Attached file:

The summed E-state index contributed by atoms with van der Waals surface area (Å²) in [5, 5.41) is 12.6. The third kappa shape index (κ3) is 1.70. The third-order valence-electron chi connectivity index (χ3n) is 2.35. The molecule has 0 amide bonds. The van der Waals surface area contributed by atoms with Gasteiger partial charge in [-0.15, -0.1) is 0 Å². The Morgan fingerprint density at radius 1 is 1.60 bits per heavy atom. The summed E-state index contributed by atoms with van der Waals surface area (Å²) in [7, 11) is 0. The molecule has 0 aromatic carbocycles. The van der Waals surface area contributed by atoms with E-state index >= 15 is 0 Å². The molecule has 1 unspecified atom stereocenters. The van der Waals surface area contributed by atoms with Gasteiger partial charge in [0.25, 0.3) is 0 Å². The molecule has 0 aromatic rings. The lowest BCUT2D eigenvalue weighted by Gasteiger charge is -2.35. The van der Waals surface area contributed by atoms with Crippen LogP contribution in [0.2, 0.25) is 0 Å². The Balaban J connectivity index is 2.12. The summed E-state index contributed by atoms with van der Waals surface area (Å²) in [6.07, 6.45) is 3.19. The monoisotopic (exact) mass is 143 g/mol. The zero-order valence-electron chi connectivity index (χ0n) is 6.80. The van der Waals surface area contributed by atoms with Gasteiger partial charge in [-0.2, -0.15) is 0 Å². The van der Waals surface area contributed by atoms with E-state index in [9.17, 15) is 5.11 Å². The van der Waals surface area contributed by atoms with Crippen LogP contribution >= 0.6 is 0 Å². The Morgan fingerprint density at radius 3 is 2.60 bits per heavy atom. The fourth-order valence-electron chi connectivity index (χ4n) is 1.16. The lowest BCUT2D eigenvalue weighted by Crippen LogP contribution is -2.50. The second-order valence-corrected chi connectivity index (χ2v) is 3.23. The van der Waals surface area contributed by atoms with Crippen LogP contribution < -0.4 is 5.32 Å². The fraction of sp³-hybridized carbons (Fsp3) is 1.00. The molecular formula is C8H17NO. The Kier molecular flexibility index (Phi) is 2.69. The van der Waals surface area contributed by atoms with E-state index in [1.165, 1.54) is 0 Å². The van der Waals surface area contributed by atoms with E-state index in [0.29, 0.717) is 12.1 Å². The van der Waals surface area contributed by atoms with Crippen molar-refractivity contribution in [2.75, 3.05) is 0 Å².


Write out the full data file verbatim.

The summed E-state index contributed by atoms with van der Waals surface area (Å²) in [5, 5.41) is 12.6. The third kappa shape index (κ3) is 1.70. The third-order valence-electron chi connectivity index (χ3n) is 2.35. The molecule has 0 amide bonds. The van der Waals surface area contributed by atoms with Gasteiger partial charge in [-0.15, -0.1) is 0 Å². The Morgan fingerprint density at radius 1 is 1.60 bits per heavy atom. The summed E-state index contributed by atoms with van der Waals surface area (Å²) in [7, 11) is 0. The molecule has 0 aromatic carbocycles. The van der Waals surface area contributed by atoms with E-state index >= 15 is 0 Å². The molecule has 1 unspecified atom stereocenters. The van der Waals surface area contributed by atoms with Gasteiger partial charge in [0.25, 0.3) is 0 Å². The molecule has 0 aromatic rings. The lowest BCUT2D eigenvalue weighted by Gasteiger charge is -2.35. The van der Waals surface area contributed by atoms with Crippen LogP contribution in [0.2, 0.25) is 0 Å². The Balaban J connectivity index is 2.12. The summed E-state index contributed by atoms with van der Waals surface area (Å²) in [6.07, 6.45) is 3.19. The monoisotopic (exact) mass is 143 g/mol. The zero-order valence-electron chi connectivity index (χ0n) is 6.80. The van der Waals surface area contributed by atoms with Gasteiger partial charge in [-0.2, -0.15) is 0 Å². The van der Waals surface area contributed by atoms with E-state index in [9.17, 15) is 5.11 Å². The van der Waals surface area contributed by atoms with Crippen LogP contribution >= 0.6 is 0 Å². The Morgan fingerprint density at radius 3 is 2.60 bits per heavy atom. The fourth-order valence-electron chi connectivity index (χ4n) is 1.16. The lowest BCUT2D eigenvalue weighted by Crippen LogP contribution is -2.50. The second-order valence-corrected chi connectivity index (χ2v) is 3.23. The van der Waals surface area contributed by atoms with Crippen LogP contribution < -0.4 is 5.32 Å². The fraction of sp³-hybridized carbons (Fsp3) is 1.00. The molecular formula is C8H17NO. The Kier molecular flexibility index (Phi) is 2.69. The van der Waals surface area contributed by atoms with E-state index in [1.165, 1.54) is 0 Å². The van der Waals surface area contributed by atoms with E-state index in [0.29, 0.717) is 12.1 Å². The van der Waals surface area contributed by atoms with Crippen molar-refractivity contribution in [2.75, 3.05) is 0 Å².